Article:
Meet Clovis City Council Candidate Kyle Chaney

Clovis City Council Candidate Kyle Chaney

Kyle Chaney has been a resident of Clovis for approximately 20 years, is running for Clovis City Council. Chaney, a sales manager for Guarantee Real Estate said his catalyst for running for City Council was because of aspirations he had since majoring in political science at Fresno State.

“Since I was a political science major through college, I’m grounded in the understanding of what civic duty but my decision to run was also based on how unique Clovis is. In the sense that as far as our municipalities are concerned, people have a positive relationship with Clovis and I am fighting and running to keep that uniqueness and the Clovis way of life moving forward,” Chaney said.

Chaney’s focus is centered around the issue of no neighborhood left behind, safer communities, and building a stronger Clovis. Chaney hopes to accomplish his goal of maintaining Clovis’ reputation of being a safe community to live in by meeting the goal of ensuring that the Clovis Police Department will have one officer for every 1,000 residents. A goal that Chaney calls a “minimum” that he hopes to meet.

Chaney hopes to accomplish his goal of having an officer for every 1,000 residents through the transient tax on the ballot this year, Measure B. 

Chaney said that Measure B is a “fantastic way” of accomplishing his goals because it won’t “impact the citizens” of Clovis. But Chaney admits that it may not be enough, but it is a step in the right direction.

“It’s all about exploring grants and being creative again on the budgeting side and looking to see if there are areas that we can maximize for better use towards the police and fire department or are there other areas that it needs to stay,” Chaney said.

Chaney said since Clovis is known for being the safest city in the Valley, he will “do everything to retain that title,” so other families want to live in Clovis. 

On the issue of no neighborhood left behind, Chaney hopes to lead an initiative to repair broken streets and upgrade older parks, trails and canals to pristine condition.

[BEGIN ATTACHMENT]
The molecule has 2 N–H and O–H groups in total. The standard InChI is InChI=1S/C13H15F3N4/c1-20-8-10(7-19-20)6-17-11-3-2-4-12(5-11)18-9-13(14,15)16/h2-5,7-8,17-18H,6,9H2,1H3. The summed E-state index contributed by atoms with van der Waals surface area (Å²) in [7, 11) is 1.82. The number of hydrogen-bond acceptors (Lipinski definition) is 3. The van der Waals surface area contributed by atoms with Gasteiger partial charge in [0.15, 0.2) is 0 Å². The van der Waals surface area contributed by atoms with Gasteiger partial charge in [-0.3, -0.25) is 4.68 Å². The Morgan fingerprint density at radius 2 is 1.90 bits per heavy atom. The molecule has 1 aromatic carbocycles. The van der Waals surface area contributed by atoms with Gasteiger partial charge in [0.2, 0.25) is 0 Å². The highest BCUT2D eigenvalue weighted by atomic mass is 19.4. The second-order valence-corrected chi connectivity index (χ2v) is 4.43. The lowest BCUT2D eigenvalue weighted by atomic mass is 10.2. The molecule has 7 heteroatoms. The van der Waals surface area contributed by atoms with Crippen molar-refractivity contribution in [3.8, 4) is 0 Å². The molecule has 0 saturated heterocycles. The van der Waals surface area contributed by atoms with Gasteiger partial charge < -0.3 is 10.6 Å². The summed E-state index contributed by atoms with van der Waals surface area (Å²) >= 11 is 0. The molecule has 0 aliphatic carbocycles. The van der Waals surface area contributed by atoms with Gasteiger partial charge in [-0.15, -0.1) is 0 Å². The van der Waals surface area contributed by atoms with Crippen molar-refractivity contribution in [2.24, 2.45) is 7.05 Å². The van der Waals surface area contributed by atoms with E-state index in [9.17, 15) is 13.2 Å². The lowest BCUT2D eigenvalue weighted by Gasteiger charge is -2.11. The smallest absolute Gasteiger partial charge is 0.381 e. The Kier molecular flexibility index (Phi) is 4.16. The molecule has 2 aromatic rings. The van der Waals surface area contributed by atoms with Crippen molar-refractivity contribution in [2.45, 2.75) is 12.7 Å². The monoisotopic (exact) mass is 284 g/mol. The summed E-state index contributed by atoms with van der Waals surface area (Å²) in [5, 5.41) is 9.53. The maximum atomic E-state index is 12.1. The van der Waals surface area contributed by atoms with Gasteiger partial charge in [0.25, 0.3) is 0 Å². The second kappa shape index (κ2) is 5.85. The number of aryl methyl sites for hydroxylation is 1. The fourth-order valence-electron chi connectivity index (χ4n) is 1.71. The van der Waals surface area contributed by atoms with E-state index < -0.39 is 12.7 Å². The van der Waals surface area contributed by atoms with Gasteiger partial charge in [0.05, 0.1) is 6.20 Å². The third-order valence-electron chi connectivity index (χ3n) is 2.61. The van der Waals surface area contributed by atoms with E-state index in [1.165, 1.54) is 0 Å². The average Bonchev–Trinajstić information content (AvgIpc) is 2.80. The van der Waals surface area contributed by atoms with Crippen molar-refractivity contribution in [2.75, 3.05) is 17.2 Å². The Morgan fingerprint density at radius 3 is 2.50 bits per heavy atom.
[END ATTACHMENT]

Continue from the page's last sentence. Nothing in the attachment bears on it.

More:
“Unfortunatley over the last five to seven years there seem to be more potholes out there and there are a few other things that are making it a little more difficult for residents. I don’t want to send somebody to have their alignment done just because they drove down the street. That’s just unacceptable. That’s just not the Clovis way of life,” Chaney said.

According to Chany in order to accomplish his goal of no neighborhood left behind paired with anticipating any costs to Clovis residents to accomplish his plan starts with looking at the budget.

Chaney said that in order to proceed with a plan like no neighborhood left behind, he would have to “analyze the budget” and identify where there are efficiencies that can be improved upon along with looking for ways to get funds that do not impact the general fund and taxpayers.

“ I know the cost of doing nothing is higher from a liability standpoint. We don’t want our citizens to trip on something and get hurt. So making sure that we’re proactive and going out and searching …but the risk of doing nothing far outweighs the cost of doing something,” Chaney said.

With experience working for fortune 500 companies and managing budgets and price expectations, Chaney said he feels he has the necessary experiences to qualify him for a position on the City Council. 

Chaney said set against the other candidates he feels this experience will distinguish him in the crowded field of candidates.

“My experience in budgeting is understanding what you do in one area affects what happens in another. So if we are providing services in the city such as water, trash, police, and fire you have to understand that they need a chunk of our money which comes from the general fund. Understanding that when you add and put things there may be some services somewhere else that need to be balanced out and what you are doing at the expense of another are things you need to know,” Chaney said.

Adam Solis
Adam Ricardo Solis has written for The Collegian as a staff reporter covering a variety of topics and transferred from Fresno City College to Fresno State where he majored in agriculture business. He is excited to incorporate what he has learned about the agriculture industry in the Central Valley into future articles while also covering a variety of other community matters.